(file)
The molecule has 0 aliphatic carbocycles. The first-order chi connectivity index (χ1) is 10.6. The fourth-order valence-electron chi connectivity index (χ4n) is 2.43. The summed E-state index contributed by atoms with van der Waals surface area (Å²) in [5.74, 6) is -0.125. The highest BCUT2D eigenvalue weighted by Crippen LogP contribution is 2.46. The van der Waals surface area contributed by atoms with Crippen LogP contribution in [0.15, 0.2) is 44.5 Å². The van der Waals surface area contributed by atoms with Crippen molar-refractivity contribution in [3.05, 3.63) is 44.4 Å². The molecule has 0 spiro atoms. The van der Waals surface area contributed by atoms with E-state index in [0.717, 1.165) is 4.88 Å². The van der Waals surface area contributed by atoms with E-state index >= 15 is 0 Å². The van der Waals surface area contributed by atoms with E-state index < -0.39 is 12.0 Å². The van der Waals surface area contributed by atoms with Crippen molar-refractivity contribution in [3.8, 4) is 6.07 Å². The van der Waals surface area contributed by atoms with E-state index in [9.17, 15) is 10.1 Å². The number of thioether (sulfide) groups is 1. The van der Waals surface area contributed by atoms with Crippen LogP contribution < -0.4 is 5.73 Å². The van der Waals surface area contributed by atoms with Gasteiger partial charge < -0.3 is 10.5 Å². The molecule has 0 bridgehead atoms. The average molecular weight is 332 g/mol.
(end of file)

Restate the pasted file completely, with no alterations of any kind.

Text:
The molecule has 0 aliphatic carbocycles. The first-order chi connectivity index (χ1) is 10.6. The fourth-order valence-electron chi connectivity index (χ4n) is 2.43. The summed E-state index contributed by atoms with van der Waals surface area (Å²) in [5.74, 6) is -0.125. The highest BCUT2D eigenvalue weighted by Crippen LogP contribution is 2.46. The van der Waals surface area contributed by atoms with Crippen LogP contribution in [0.15, 0.2) is 44.5 Å². The van der Waals surface area contributed by atoms with Crippen molar-refractivity contribution in [3.05, 3.63) is 44.4 Å². The molecule has 0 spiro atoms. The van der Waals surface area contributed by atoms with E-state index in [0.717, 1.165) is 4.88 Å². The van der Waals surface area contributed by atoms with E-state index >= 15 is 0 Å². The van der Waals surface area contributed by atoms with E-state index < -0.39 is 12.0 Å². The van der Waals surface area contributed by atoms with Crippen molar-refractivity contribution in [3.8, 4) is 6.07 Å². The van der Waals surface area contributed by atoms with E-state index in [9.17, 15) is 10.1 Å². The number of thioether (sulfide) groups is 1. The van der Waals surface area contributed by atoms with Crippen LogP contribution < -0.4 is 5.73 Å². The van der Waals surface area contributed by atoms with Gasteiger partial charge < -0.3 is 10.5 Å². The molecule has 0 bridgehead atoms. The average molecular weight is 332 g/mol.